Cuffy: Part 6
"Cuffy" is a novelette set in the year 2500 about a young black man who has earned a seat in an international sculpture competition. His sculpture, Black Power, has gained the interests of powerful people who seek to interpret it for themselves. All the while, his extracurricular activities reliving slave narratives in VR from the POV of the slave master have become increasingly dangerous for his future. "Cuffy" has been published weekly on Argot in six total installments along with a continuously evolving title illustration by Tiffani Gomez. This is the final chapter. Read from the beginning at Cuffy Part 1.
Tree to tree, he picked his route carefully, keeping just outside the lines of flashing cameras and crowds, glued to their phones, watching him vomit over and over again. He stopped under an oak tree on the far side of the park and watched the sun move across the sky and behind some clouds. The shadows glided along the green, making it difficult to tell where the shadows of his tree ended and the shadows of the clouds began. He took a nap and dreamed. His eyes fidgeted beneath his eyelids and he tossed and turned. At dusk, after hours of avoiding consciousness, Cuffy awoke and found himself beside the twentieth statue.
Not many people remained. Most had decided to go home after making their initial rounds within the first hour. The judges had already done their final aerials around the park and flew to a secret location to make their final deliberations. They would reveal the winner on a special broadcast later that evening.
When he approached the statue, a few people saw him, recognizable as he was, and glanced back and forth from their phones to him, whispering, smiling, sympathetic, then drifting away. With the exception of a few vague eyes, Cuffy was alone with it.
Floating lights illuminated the sculpture and made an artificial day of its form. Cuffy circled around it once, twice. Seemingly, unsure of what he was seeing, unsure what he had found. The lights flickered, brightened, and as the sun disappeared, Cuffy grabbed his own throat, not aggressively, but gently, gripping it, squeezing it, tenderly. He rubbed it, then stretched his finger out and penetrated a hole in the statue, a small letter “P” near the middle. He took his hand away and peered within, saw the nose, the eyes, looking back. More letters within, shapes, squiggles, colors. Form. He felt his phone vibrate. When he picked it up, he saw he had 100 missed calls.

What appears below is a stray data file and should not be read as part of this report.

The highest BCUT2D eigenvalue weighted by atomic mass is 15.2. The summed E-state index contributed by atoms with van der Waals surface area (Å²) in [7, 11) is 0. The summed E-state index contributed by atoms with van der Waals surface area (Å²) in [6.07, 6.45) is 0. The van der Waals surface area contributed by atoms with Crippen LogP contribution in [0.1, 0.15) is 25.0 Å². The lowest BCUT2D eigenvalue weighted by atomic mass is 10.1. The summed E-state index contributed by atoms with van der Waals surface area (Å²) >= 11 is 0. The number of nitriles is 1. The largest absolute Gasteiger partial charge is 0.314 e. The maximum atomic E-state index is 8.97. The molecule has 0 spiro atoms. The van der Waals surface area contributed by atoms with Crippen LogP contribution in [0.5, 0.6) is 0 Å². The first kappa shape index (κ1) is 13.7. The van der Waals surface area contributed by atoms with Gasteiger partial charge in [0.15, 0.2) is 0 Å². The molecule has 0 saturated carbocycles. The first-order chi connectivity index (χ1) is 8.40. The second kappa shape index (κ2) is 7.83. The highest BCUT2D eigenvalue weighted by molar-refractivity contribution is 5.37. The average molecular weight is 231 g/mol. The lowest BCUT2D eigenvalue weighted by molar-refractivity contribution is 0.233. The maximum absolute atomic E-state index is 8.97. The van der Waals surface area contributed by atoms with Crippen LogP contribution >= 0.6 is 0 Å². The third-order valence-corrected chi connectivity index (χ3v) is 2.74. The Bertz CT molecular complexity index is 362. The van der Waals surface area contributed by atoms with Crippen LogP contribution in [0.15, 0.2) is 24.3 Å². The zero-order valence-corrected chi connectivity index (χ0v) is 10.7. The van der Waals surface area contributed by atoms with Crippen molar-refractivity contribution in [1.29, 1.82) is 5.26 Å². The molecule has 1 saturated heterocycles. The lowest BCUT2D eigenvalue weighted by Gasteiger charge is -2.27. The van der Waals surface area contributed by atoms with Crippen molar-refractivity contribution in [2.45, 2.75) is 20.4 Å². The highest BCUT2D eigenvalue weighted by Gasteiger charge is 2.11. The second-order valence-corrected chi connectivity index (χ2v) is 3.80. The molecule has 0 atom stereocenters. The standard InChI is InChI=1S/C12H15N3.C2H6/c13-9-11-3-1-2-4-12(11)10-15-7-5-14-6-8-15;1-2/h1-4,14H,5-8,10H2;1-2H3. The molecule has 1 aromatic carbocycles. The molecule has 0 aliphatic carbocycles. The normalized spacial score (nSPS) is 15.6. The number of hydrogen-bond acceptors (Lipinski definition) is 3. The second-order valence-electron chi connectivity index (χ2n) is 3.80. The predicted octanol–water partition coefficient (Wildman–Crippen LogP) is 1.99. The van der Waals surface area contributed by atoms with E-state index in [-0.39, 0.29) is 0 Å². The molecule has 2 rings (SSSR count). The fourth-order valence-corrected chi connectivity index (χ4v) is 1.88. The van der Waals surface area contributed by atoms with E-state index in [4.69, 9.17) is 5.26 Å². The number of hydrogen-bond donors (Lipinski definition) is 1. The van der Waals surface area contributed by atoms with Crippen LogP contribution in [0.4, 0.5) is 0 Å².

“Hello?” he answered, still looking at the statue.
“Dewey, where are you?” It was his mother. “I had newsmen wanting to interview us all day, but I couldn’t find you anywhere. Weren’t you supposed to stay with your handler?”
Cuffy cursed. He hadn’t attended to any of the day’s protocols. He’d been up all night.
“Nah, I had to take care of something.”
“Well, I hope you have a ride, because I’m already home and you should be too, Dewey, they’re going to announce the winner in an hour. Hurry up!”
She hung up on him and a blue balloon with the words “AGGRESSION” floated up at him. He shook his head and the cologne advertisement dissolved.
“Cuffy! Hold up!”
He turned and saw the girl run up to him.
“You’re lucky my phone’s cheap.” he said, studying her. “You’re different without your apron.”
She smiled and regarded her outfit. “Thank you.”
“I’m about to go home.”
“Yeah, don’t go yet.”
“I wanted to talk to you.”
“I like talking to you.”
“Nah, I gotta get-”
“Please,” she insisted.
Cuffy exhaled. The giant blob of letters stood beside them, listening. He pointed to it. “You see the man in there?” He asked.
“Look,” he pointed through the “P”.
“She’s not a man.”
“That’s a woman in there.”
Cuffy looked again. “How do you know?”
She pointed to the floating placard next to the statue. It read, “The Provocation.”
“So?” he asked.
“Wait for it,” she said.
After a few seconds, it changed and revealed a woman’s face, the name Jemmy Deslondes appeared below it.
Cuffy smiled. “Doesn’t mean it’s not a man.”
“I can just tell.”
“What are you doing here?” he asked.
“I told you. I was looking for you.”
She bit her lip and shrugged, “I don’t know. Why you ask so many questions?”
He didn’t know.
“Come on.” she said and took his hand.
They walked around the park and Cuffy listened to her discuss everything inside her: school, her ailing grandmother, her job, their boss. He listened to all of it without a word. The only thing that made Cuffy respond was when she told him statue 14 was her favorite. She apologized to him, but said she thought it was cool. He regarded it as they walked by: 75 feet of a woman’s hair, no face, thousands of individual strands curling around an invisible ear, draping across invisible shoulders. It’s interesting he admitted.
When they reached his statue, he told her he had to go, but she put a hand on his chest and told him to stay. He neared her, but she backed away.
He showed her his palms, but she ignored them.
“What is this about?” she asked.
“I don’t know, you tell me?”
“No, I mean, the statue,” she turned to it, “What’s it about?”
“I crafted my response for both possibilities.” he said.
“I don’t get it.”
Cuffy sighed. The floating lights merely slicked the surface of his statue, and the realism of each figure dimmed in the surrounding darkness. “I don’t know.” He saw his face in the floating placard before it returned to the title. “I don’t know,” he repeated.
“That boy up there, pulling on the pole, he trying to get away?”
“That a black hole?”
“They can’t escape?”
“No, they’re already inside, this is all we see,” he admitted, “All that’s left.”
“I figured,” she put a hand on his shoulder, “Don’t worry, Cuffy, they ain’t black, yet.”
He laughed, “What are you talking about?”
“Oh, you know,” she smiled at him. He moved in to kiss her, but she backed away.
“What is goi-” He was about to say, but his phone buzzed.
“Hello?” He looked at the girl. She looked at him.
“Come home, Dewey.”